The GOP bench is a little shorter for the downticket positions at this time, but I believe William Campbell is willing to reprise his 2010 Comptroller run and wouldn’t be surprised if Jim Shalleck doesn’t make sure he’s on the ballot this time for Attorney General. Another intriguing name for the AG position would be 2010 U.S. Senate candidate (and attorney) Jim Rutledge, who obviously has the advantage of having already run statewide. On the other side, I’m hearing that State Senator Brian Frosh (who generally serves as a dictatorial Chair of the Senate Judiciary Committee) is one name in the mix for AG, but another intriguing one is former First District Congressman Frank Kratovil, who is now a judge in Queen Anne’s County.
So the beat will go on after this year’s election is over. It’s not surprising to me that I’ve had some great readership numbers over the last few weeks, but the last couple weeks in particular have blown me away. The trick, though, will be maintaining the audience through a period where fewer discuss politics and more concentrate on friends and family during the holiday season. I won’t be so presumptuous to believe that my humble little site should be uppermost on everyone’s mind, but I hope to roll into year number 8 of monoblogue in grand style.
Yesterday I got a mail piece that REALLY burned me up as an elected member of the Maryland Republican Party – as opposed to the two who claim to speak on my behalf. Here’s a photo:
Maybe it’s because I don’t have family on the payroll of the pro-Issue 7 side, but it seems to me that these two have drifted pretty far away from the party mainstream on a number of issues.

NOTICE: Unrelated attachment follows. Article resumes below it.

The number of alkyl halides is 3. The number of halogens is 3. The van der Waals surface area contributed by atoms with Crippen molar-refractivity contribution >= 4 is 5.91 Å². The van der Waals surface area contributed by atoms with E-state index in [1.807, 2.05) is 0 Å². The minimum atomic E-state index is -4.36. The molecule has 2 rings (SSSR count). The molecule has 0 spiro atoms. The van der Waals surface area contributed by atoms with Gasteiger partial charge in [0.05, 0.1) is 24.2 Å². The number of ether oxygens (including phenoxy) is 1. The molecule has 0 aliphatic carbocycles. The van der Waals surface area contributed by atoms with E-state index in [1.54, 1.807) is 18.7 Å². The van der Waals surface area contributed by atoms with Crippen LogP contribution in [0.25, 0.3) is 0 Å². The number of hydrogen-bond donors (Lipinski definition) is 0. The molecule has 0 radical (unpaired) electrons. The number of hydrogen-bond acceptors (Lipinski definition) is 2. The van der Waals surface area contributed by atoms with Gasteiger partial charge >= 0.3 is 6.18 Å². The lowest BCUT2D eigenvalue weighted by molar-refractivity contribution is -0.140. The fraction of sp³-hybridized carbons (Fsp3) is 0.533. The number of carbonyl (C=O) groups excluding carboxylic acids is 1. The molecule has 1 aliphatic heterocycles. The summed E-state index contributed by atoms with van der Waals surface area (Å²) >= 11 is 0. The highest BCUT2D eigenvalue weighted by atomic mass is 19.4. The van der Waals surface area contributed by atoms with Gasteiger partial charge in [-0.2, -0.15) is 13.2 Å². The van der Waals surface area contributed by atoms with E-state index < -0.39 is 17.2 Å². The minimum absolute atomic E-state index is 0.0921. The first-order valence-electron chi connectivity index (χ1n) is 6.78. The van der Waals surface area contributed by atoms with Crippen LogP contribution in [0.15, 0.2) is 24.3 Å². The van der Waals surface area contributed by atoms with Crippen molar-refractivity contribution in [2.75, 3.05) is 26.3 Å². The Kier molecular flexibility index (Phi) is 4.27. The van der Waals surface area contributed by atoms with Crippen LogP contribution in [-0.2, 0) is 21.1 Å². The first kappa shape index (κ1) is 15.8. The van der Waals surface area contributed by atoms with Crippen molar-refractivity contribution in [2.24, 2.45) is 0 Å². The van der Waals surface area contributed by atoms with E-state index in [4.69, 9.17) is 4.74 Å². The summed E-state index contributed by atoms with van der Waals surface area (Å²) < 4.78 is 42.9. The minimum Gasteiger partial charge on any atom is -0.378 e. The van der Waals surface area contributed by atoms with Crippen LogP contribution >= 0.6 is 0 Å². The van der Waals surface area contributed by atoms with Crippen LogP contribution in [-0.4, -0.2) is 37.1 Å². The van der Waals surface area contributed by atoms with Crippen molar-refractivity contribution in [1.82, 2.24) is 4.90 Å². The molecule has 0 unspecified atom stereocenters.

If you really want a good – conservative – Republican voter guide, you can look no further than my website since I went over all these questions last week. I don’t sell out to the highest bidder.
It is interesting to note, however, that the group which paid for this mailing is NOT the one which has paid for the numerous pro-Question 7 mailings which have found their way to my mailbox. Those are paid for by the laughably misnamed FOR Maryland Jobs and Schools, while this mailing was paid for by the similarly misnamed Republican Leaders Referendum Guide. The treasurers for each group are different as well.
Now I can understand that both Audrey and Michael have their roots in Prince George’s County and they feel the new casino would someday benefit their former home. And it just might once the conditions are set right.
But we are in a situation now where casinos being opened up cannibalize the revenues of existing facilities, and the rationale for choosing locations seems to be more about cronyism and buying votes than real market forces. It’s telling that MGM waited to jump into the market until they got a sweetheart deal they could live with; meanwhile, Penn National played by the original rules and watched their investment in Perryville go sour the minute a casino opened in Anne Arundel County. Obviously that’s the risk an investor runs.
So why should every little decision have to come down to the voters? I’ll grant that I’m not familiar with the setup of other states, but it seems to me that if we’re talking about a commission that includes both gaming and the Maryland Lottery the rules should be relatively the same – if the Maryland Lottery wants a new scratch-off game voter approval is not required.
The solution is simple: vote AGAINST Question 7 and make the General Assembly come back with a ballot issue in 2014 to repeal Article XIX of the Maryland Constitution. That ill-considered change from 2008 removed the General Assembly from making decisions more properly theirs, punting these issues to a ballot every two years as opposed to being able to make changes at least annually if not more often via a Special Session as it was this summer. If Question 7 passes then there’s no incentive to change a system that’s flawed. Let’s get gambling done right: it’s as simple as that.
And just for the record: Steele and Scott are wrong on Questions 1 and 2 as well. There’s no need to modify the Orphan’s Court in any county.